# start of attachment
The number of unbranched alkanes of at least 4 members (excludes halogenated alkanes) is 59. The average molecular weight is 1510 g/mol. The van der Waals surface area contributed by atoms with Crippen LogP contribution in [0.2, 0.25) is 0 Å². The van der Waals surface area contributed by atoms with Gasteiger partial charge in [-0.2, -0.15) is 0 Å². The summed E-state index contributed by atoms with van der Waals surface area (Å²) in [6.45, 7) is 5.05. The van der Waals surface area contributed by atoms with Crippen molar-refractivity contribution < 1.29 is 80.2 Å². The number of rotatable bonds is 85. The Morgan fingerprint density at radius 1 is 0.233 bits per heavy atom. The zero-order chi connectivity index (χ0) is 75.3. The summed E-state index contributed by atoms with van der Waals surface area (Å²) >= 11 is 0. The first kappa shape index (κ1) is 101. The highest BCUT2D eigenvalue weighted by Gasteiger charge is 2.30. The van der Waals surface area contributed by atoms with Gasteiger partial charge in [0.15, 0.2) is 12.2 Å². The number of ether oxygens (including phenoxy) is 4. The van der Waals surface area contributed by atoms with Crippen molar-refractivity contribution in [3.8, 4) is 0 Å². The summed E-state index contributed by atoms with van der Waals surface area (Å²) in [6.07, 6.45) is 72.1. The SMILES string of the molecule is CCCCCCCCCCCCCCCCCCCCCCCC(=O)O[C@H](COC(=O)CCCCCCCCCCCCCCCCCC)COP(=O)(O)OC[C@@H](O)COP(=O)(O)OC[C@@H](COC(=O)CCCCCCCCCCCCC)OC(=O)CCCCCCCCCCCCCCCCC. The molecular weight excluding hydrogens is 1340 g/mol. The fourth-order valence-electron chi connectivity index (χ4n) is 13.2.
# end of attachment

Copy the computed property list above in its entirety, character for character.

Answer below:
The number of unbranched alkanes of at least 4 members (excludes halogenated alkanes) is 59. The average molecular weight is 1510 g/mol. The van der Waals surface area contributed by atoms with Crippen LogP contribution in [0.2, 0.25) is 0 Å². The van der Waals surface area contributed by atoms with Gasteiger partial charge in [-0.2, -0.15) is 0 Å². The summed E-state index contributed by atoms with van der Waals surface area (Å²) in [6.45, 7) is 5.05. The van der Waals surface area contributed by atoms with Crippen molar-refractivity contribution < 1.29 is 80.2 Å². The number of rotatable bonds is 85. The Morgan fingerprint density at radius 1 is 0.233 bits per heavy atom. The zero-order chi connectivity index (χ0) is 75.3. The summed E-state index contributed by atoms with van der Waals surface area (Å²) >= 11 is 0. The first kappa shape index (κ1) is 101. The highest BCUT2D eigenvalue weighted by Gasteiger charge is 2.30. The van der Waals surface area contributed by atoms with Gasteiger partial charge in [0.15, 0.2) is 12.2 Å². The number of ether oxygens (including phenoxy) is 4. The van der Waals surface area contributed by atoms with Crippen molar-refractivity contribution in [3.8, 4) is 0 Å². The summed E-state index contributed by atoms with van der Waals surface area (Å²) in [6.07, 6.45) is 72.1. The SMILES string of the molecule is CCCCCCCCCCCCCCCCCCCCCCCC(=O)O[C@H](COC(=O)CCCCCCCCCCCCCCCCCC)COP(=O)(O)OC[C@@H](O)COP(=O)(O)OC[C@@H](COC(=O)CCCCCCCCCCCCC)OC(=O)CCCCCCCCCCCCCCCCC. The molecular weight excluding hydrogens is 1340 g/mol. The fourth-order valence-electron chi connectivity index (χ4n) is 13.2.